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DEADLY HEIGHTS: The threat of heroin in Livingston (part 1)

  1. Terrapinzflyer
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    DEADLY HEIGHTS: The threat of heroin in Livingston (part 1)


    Law enforcement officials say they are fighting a rapid increase — what they've called a possible epidemic — of heroin use and overdoses in Livingston County.

    At least 10 people have died in the county this year because of drug overdoses, according to statistics provided by seven of the county's nine law enforcement agencies.

    Meanwhile, a multijurisdictional investigation could result in criminal charges against 30 or more people throughout southeastern Michigan for delivering or manufacturing heroin, cocaine and marijuana, Hamburg Township Police Chief Steve Luciano confirmed.

    Details are expected to be revealed in a news conference at the Hamburg Township Police Department this week.

    However, the Daily Press & Argus has learned that more than a dozen people — ranging in age from 18 to 51, and living throughout Livingston County — have been charged in District Court in Howell with drug offenses as a result of the investigation. Of that number, about half had been arraigned as of Thursday, while the rest had warrants for their arrest, according to court records.

    "You can't believe the shock and despair on a parent's face when you tell them their kid has overdosed on heroin," Luciano said. "The return of heroin is real; it's dangerous and everyone needs to be aware of it. ... We saw such an increase, we wanted to find the source."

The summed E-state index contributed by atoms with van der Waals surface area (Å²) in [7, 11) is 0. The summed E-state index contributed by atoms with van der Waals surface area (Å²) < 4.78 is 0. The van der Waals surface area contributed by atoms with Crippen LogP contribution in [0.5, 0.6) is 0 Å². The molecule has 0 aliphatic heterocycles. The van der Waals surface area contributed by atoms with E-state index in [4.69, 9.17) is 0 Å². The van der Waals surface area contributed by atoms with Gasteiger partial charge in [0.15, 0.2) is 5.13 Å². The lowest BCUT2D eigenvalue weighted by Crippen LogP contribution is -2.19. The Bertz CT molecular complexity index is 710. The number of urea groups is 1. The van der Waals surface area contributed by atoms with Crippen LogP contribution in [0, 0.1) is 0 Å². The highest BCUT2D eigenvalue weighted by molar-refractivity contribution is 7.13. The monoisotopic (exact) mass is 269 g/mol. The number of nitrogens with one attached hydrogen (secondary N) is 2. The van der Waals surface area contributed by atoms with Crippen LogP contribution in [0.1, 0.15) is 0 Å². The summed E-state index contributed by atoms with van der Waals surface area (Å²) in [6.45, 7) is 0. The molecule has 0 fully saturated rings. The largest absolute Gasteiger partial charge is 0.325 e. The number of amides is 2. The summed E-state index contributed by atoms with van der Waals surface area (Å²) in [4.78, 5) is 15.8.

The original source can be found in the poppy fields of Afghanistan, an undercover drug officer said. It came to the United States via New York, and then filtered into Detroit, where it found its way to Livingston County residents.

    "The kilos come in from overseas," said the undercover officer, whom the Daily Press & Argus is not identifying due to the nature of his work.

    The agent said Chicago is the source city for the cocaine supply in Livingston County.

    The 10 overdose deaths this year in Livingston County is nearly double the half-dozen recorded as recently as 2006.

    The increased heroin use in drug-related incidents and overdoses led Hamburg Township police to team with the Drug Enforcement Administration's Detroit office and Livingston and Washtenaw Narcotics Enforcement Team to open what it dubbed a "priority-target case," which identified who was arrested in the past week.

    Heroin is an illegal, highly addictive drug that the U.S. Department of Justice said is "the most abused and the most rapidly acting of all opiates."
    Heroin, which is a powder that ranges in color from off-white to brownish, is processed from morphine, a naturally occurring substance extracted from certain varieties of poppy plants.

    Heroin can be injected, smoked, sniffed or snorted.

    Local police said they knew of one woman who admitted that she injected heroin into her vaginal area because it would hide the needle marks.